But how can I reduce my plastic footprint in our takeout, throwaway society? Can you really row against the corporate tide when your lifejacket is made out of plastic? They say change starts from the bottom up. Well I hope there are plenty of grassroots activists at the bottom of those landfills because these thoughts keep accruing in my cranium and they’re going nowhere fast. Every time I need to use a square of Saran wrap, again with the thinking.
My fixation started with plastic grocery bags. I acquired so many, I could have covered a continent with them like Christo. Then came the thoughts of all those empty water bottles out there littering the landscape like plastic mountain ranges. And the guilt that came every time my newspaper was delivered in a plastic bag even when the forecast called for drought. Sure, I considered canceling my subscription, but that meant putting the L.A. Times out of business, along with its employees, so I reverted back to plan A: Anxiety.
By now, my thoughts are 20 landfills deep of all the single-use plastics we waste: grocery bags, water bottles, produce bags, garbage bags, Ziplock Baggies, Saran wrap, styrofoam and hard plastic food containers, coffee lids, eating utensils…yada, yada, yada. Hey plastic, get off my planet! Your petroleum-based polymers are putting us in peril! Think I’m being all drama queen for nothing? Did you know:
• Only 2-3% of plastic is recycled.
• Over 500 billion bags are consumed annually that are made of high-density polyethylene (HDPE) plastic that does not biodegrade but instead photodegrades, breaking down into smaller pieces of plastic.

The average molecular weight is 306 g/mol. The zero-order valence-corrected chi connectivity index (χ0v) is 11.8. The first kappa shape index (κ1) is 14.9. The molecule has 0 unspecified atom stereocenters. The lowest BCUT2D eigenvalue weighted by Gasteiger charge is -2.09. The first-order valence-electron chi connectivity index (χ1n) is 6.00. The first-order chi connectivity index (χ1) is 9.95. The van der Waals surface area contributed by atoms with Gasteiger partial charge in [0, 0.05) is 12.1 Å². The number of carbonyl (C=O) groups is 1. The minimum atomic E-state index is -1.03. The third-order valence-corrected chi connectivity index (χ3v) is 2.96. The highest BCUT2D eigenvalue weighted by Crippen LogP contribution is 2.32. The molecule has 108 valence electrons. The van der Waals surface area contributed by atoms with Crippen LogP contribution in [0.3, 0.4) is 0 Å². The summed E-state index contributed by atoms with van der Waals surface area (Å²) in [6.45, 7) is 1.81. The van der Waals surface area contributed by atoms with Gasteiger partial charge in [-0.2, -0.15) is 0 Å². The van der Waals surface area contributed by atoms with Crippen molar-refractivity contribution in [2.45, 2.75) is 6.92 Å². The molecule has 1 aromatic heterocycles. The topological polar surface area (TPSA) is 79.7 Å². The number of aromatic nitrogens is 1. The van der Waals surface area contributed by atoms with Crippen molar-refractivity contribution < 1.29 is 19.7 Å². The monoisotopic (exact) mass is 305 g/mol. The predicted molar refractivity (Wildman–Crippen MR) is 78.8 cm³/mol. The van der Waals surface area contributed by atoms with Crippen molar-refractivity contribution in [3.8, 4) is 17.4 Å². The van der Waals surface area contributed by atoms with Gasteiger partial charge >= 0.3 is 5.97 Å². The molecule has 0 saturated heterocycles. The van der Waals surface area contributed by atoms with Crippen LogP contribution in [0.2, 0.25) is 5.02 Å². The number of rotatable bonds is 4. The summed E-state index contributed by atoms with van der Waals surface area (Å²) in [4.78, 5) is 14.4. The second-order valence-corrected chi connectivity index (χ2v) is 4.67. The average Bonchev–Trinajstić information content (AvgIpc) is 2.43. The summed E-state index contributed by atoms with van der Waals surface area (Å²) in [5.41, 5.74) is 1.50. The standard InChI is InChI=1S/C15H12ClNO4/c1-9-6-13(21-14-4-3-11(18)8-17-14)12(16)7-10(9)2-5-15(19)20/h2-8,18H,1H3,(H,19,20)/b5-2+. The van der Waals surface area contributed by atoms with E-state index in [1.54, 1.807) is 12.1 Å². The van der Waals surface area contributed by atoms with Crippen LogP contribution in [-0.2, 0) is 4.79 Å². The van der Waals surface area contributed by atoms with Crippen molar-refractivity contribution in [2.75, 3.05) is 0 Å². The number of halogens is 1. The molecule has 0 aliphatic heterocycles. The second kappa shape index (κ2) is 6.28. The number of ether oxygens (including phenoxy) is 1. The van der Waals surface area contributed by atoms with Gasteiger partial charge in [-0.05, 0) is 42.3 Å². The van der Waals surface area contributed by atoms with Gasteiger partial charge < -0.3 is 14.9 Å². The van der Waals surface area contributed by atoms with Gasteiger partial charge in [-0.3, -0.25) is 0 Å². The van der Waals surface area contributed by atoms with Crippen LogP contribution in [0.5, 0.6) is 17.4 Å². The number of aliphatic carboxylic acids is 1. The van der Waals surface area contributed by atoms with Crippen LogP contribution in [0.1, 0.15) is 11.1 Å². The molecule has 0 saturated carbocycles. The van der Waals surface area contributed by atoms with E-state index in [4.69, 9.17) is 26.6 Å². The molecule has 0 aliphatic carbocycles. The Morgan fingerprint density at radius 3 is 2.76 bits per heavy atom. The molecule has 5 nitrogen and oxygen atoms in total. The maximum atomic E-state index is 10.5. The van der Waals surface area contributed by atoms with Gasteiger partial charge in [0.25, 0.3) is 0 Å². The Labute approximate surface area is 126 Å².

• Each year 1,000,000 sea birds and 100,000 marine mammals die from ingestion of or entanglement in plastics.
• A huge swath of the Pacific Ocean that scientists refer to as the Great Pacific Garbage Patch twice the size of Texas is full of a plastic stew that is entering the food chain.
Oh, but my vast, internet-gleaned knowledge doesn’t mean I think my own plastic doesn’t stink. I’m as much of a Polythene Pam as anyone. The only difference is I carry my own water bottle, multi-use grocery bags, cotton produce bags*, and I wash and reuse baggies when I can. But most importantly, I try to stop and consider my options. Why, just the other day, I had to decide whether to buy organic yogurt in #5 nonrecyclable plastic or regular yogurt in #1 recyclable plastic. What’s an eco-conscious overthinker to do? I want organic and to recycle too! See why my cranium is so full? I'm exhausted. Soon I'll need a drool cup. And it better not be made of plastic.
Is it just me or were you thinking all this too?
*I highly recommend the Ecobag as seen in my photo.